Loose notes from SXSW 2007 panel: Best Practices for Teaching Web Design
Taking one for the team here. Didn’t expect to learn anything new at this one, and didn’t, but since I’m teaching HTML to journalism students, thought I should be at this one. Mostly reiterating the struggle: We all know what we should be teaching, but practical constraints and .edu politics make it tough to get enough leeway to teach things the right way. Also a huge entrenched problem of HTML teachers not feeling the need to teach standards, or to even help students appreciate the subtle glory of semantic, well-structured documents. Schools want to go straight for the design and wizzy jugular before the basics are in place (felt like they were describing my life here).
Technorati Tags: sxsw2007
Teachers tend not to keep up with web technology – way too many teachers still teaching HTML rather than XHTML, or just going straight to teaching multimedia rather than at least starting with standards.
70% of jobs asking for XHTML and CSS skills (This is a subjective estimate by one of the panelists, not a hard stat). Not HTML 4.1. Responsibility to prep students for the real job market.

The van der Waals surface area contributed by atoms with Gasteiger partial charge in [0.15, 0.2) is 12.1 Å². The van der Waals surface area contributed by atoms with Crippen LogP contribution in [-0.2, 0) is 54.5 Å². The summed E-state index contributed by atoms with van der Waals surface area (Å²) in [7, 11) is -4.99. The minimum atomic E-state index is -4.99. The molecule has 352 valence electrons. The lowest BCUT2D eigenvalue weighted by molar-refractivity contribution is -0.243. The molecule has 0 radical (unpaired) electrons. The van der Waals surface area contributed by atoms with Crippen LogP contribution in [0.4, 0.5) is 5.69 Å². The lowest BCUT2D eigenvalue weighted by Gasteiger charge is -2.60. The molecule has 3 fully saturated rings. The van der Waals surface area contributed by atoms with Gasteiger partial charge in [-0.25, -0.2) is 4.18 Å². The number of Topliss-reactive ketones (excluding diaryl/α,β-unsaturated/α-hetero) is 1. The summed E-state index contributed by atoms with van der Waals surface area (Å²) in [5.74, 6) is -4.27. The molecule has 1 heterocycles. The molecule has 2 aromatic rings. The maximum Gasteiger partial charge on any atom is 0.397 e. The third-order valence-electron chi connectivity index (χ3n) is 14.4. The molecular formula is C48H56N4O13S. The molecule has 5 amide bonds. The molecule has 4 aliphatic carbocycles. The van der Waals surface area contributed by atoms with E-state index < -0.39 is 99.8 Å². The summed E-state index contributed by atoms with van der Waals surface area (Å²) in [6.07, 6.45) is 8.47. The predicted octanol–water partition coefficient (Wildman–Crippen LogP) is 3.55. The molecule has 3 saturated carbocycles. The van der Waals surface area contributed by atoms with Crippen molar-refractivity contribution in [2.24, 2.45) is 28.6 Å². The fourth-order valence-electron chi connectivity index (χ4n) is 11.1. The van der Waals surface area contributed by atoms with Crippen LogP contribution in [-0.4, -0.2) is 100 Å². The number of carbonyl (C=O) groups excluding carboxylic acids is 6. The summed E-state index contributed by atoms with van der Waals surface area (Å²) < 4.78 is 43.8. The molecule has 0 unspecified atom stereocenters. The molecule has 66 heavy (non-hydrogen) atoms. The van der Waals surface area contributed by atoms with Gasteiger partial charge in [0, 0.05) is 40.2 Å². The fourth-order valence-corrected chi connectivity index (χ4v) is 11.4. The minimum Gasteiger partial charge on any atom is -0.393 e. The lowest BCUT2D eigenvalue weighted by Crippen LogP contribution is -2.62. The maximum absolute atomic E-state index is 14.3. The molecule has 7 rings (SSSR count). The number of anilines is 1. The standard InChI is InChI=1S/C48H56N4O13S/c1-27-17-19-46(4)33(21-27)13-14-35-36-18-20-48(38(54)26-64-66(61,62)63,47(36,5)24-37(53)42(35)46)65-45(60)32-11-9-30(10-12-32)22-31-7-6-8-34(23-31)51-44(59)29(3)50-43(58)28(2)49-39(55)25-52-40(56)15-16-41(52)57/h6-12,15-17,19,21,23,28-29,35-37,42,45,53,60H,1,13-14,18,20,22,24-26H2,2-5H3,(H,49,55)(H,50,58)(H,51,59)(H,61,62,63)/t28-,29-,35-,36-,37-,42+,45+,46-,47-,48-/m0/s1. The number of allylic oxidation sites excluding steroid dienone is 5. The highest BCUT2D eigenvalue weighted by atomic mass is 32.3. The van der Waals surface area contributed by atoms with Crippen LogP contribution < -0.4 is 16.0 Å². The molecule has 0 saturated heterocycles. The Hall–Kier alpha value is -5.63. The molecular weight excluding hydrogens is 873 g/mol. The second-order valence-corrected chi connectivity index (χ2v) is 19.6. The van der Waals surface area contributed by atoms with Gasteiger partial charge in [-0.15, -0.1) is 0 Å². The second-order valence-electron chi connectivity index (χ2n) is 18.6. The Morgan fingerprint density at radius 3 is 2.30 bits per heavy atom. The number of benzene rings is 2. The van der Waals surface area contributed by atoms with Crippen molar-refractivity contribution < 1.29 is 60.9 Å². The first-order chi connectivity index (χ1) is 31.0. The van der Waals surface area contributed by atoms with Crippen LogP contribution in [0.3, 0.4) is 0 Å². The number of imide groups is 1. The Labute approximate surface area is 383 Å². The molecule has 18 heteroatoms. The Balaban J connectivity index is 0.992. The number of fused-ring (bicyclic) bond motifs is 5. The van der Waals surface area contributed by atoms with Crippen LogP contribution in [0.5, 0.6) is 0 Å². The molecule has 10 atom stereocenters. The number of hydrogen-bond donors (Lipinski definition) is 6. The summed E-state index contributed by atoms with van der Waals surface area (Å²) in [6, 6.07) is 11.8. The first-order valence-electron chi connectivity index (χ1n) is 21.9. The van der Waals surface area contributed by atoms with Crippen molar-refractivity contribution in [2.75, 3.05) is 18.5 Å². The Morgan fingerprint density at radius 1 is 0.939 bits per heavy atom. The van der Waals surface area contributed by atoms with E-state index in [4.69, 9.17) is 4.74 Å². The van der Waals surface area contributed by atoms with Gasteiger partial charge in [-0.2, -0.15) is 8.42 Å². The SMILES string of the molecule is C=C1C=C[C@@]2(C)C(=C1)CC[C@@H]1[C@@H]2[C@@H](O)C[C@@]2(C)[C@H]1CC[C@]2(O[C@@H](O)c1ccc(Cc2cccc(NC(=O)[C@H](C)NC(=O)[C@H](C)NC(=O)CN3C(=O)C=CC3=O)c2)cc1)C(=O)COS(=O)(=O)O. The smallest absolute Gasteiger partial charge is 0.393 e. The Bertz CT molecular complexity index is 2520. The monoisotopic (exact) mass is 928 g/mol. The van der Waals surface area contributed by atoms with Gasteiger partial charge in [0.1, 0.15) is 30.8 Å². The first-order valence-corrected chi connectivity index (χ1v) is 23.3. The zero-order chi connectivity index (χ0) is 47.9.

Think function, think message. Start with content/information structure. For some educators, thinking about semantics before starting on design is a huge paradigm shift. Essential to think about structured content first. Design/artistic direction comes later. This is how you get control of your code.
What makes a good web site? Because it makes money? Or because it has influence? Or because it looks cool? Our criteria:
– Understandable to all
– Workable in all devices
– Easy to use
– Appealing to look at
– Good content
You can no longer think in terms of your web site being consumed only by web browsers. And yet we still teach it this way. Need to prepare students to go into industry and create content that will be consumable on any client.
The usual buzzwords:
Separation of markup from presentaiton
Usability & information architecture
Students must be exposed to all of these concepts – spend time on each. We forget to teach students what a page of good, clean, semantic markup looks like. This stuff is holding up the rest of the universe.
Teaching it right begins with knowing it right:
– Keep up to date. Insist on adequate training.
– Exchange tips with your peers and coleagues
– Encourage reluctant colleagues to accept change.
– Choose textbooks that thelp you teach standards-based thinking
– Recommended books
– Your students may be skilled users of the Web and might know more than you do about certain things. Learn from them.
Understanding the Impact:
– Industry demands Web standards knowledge
– Are your students going to be employable?
– Students who want to learn standards may go elsewhere if your program isn’t meeting their needs.
– A reputation for turning out industry-ready students may have positive impact on your faculty/department budget.